Air freight growth: one-hit wonder or long-term trend?

Subscription Required By Judson Rollins
Introduction
January 13, 2022, © Leeham News: COVID-19 has upended the freight world, with air delivery now becoming relatively economical versus the high premium they previously commanded over sea freight. While air freight yields on most trade lanes are 2-3x their pre-pandemic levels, sea freight yields are 8-10x their 2019 levels in lanes like Asia to North America and Asia to Europe. Sea freight schedule reliability has fallen sharply over the past 18 months driven by a spectrum of port, labor, and container availability issues. Shippers are increasingly frustrated by the large and growing number of “blank sailings,” the industry’s term for canceled departures. To offer customers backup options – and increase their value capture – ocean freight carriers are starting to buy their own aircraft. Maersk announced its purchase of two Boeing 777Fs in November, while CMA CGM Group said in December that it would order four Airbus A350Fs to complement its existing fleet of five Airbus A330Fs. As the COVID crisis extends into its third year, will air freight demand prove sustainable at today’s levels? To what extent will capacity increase to match?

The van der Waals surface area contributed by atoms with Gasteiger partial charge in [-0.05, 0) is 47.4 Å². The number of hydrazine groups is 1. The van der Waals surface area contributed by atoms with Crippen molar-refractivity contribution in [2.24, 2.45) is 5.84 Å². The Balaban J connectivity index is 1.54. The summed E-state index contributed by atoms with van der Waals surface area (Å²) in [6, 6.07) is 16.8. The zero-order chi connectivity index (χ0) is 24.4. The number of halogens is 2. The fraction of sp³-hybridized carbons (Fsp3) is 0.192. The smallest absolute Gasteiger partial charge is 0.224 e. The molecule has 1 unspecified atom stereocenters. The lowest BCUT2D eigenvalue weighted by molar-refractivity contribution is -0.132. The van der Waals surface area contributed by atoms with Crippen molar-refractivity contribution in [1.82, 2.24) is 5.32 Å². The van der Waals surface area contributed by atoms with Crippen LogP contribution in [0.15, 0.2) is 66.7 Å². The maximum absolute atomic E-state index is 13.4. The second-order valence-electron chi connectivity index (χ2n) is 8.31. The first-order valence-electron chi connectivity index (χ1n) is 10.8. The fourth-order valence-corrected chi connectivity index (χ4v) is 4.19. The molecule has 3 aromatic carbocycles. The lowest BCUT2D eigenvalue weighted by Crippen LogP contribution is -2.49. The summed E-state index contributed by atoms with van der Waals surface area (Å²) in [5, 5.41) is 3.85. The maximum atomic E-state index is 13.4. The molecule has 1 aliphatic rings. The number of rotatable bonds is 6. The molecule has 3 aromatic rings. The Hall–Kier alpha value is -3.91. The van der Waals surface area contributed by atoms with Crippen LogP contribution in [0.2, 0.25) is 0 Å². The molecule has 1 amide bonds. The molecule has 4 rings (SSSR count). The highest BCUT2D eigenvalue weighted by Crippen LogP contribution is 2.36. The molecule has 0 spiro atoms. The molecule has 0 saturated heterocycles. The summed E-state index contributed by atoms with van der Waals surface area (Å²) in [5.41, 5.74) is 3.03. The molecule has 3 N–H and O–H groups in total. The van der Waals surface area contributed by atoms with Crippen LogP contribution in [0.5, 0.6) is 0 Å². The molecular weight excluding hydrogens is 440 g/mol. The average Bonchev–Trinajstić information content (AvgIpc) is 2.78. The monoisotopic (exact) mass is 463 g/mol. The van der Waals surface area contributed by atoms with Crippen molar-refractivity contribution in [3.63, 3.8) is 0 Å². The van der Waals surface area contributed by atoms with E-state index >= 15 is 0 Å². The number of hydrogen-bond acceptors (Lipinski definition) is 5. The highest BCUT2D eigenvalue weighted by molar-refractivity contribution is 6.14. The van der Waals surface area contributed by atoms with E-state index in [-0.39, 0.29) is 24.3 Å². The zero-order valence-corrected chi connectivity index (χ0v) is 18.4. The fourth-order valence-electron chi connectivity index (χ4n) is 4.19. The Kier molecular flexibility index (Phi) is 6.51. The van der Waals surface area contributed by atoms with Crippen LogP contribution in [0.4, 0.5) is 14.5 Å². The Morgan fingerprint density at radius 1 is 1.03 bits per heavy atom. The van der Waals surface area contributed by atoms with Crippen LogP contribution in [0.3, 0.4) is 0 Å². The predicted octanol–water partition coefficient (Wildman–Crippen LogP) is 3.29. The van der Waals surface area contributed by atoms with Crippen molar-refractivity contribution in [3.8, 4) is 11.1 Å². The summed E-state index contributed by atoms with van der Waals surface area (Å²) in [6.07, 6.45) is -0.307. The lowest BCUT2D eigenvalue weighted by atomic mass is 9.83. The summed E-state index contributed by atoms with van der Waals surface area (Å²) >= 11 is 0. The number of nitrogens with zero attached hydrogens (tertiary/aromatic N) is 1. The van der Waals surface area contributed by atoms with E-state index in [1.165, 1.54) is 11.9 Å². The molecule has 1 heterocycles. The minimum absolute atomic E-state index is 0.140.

Summary
  • Sea freight capacity will remain tight for the foreseeable future.
  • New-build freighter availability is limited at present.
  • Today’s air freight demand spike is unlikely to last beyond mid-decade.

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